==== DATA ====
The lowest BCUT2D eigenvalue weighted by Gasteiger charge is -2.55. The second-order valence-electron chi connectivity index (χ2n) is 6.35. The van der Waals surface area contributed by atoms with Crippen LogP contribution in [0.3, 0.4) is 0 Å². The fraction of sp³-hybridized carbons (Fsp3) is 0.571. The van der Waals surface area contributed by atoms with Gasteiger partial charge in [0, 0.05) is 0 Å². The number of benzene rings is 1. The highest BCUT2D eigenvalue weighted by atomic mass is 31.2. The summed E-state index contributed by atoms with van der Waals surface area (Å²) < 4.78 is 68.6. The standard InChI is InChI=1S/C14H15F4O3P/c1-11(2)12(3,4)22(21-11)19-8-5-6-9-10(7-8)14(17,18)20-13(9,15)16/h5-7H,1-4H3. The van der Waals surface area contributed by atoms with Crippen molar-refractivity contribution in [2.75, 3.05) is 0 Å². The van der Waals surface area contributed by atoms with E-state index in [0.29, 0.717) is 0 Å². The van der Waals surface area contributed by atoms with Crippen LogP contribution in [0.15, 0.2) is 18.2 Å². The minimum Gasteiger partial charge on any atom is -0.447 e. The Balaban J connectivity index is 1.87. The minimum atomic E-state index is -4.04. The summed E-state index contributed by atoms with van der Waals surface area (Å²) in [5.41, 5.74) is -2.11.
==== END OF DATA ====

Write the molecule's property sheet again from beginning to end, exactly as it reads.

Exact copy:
The lowest BCUT2D eigenvalue weighted by Gasteiger charge is -2.55. The second-order valence-electron chi connectivity index (χ2n) is 6.35. The van der Waals surface area contributed by atoms with Crippen LogP contribution in [0.3, 0.4) is 0 Å². The fraction of sp³-hybridized carbons (Fsp3) is 0.571. The van der Waals surface area contributed by atoms with Gasteiger partial charge in [0, 0.05) is 0 Å². The number of benzene rings is 1. The highest BCUT2D eigenvalue weighted by atomic mass is 31.2. The summed E-state index contributed by atoms with van der Waals surface area (Å²) < 4.78 is 68.6. The standard InChI is InChI=1S/C14H15F4O3P/c1-11(2)12(3,4)22(21-11)19-8-5-6-9-10(7-8)14(17,18)20-13(9,15)16/h5-7H,1-4H3. The van der Waals surface area contributed by atoms with Crippen molar-refractivity contribution in [2.75, 3.05) is 0 Å². The van der Waals surface area contributed by atoms with E-state index in [0.29, 0.717) is 0 Å². The van der Waals surface area contributed by atoms with Crippen LogP contribution in [0.15, 0.2) is 18.2 Å². The minimum Gasteiger partial charge on any atom is -0.447 e. The Balaban J connectivity index is 1.87. The minimum atomic E-state index is -4.04. The summed E-state index contributed by atoms with van der Waals surface area (Å²) in [5.41, 5.74) is -2.11.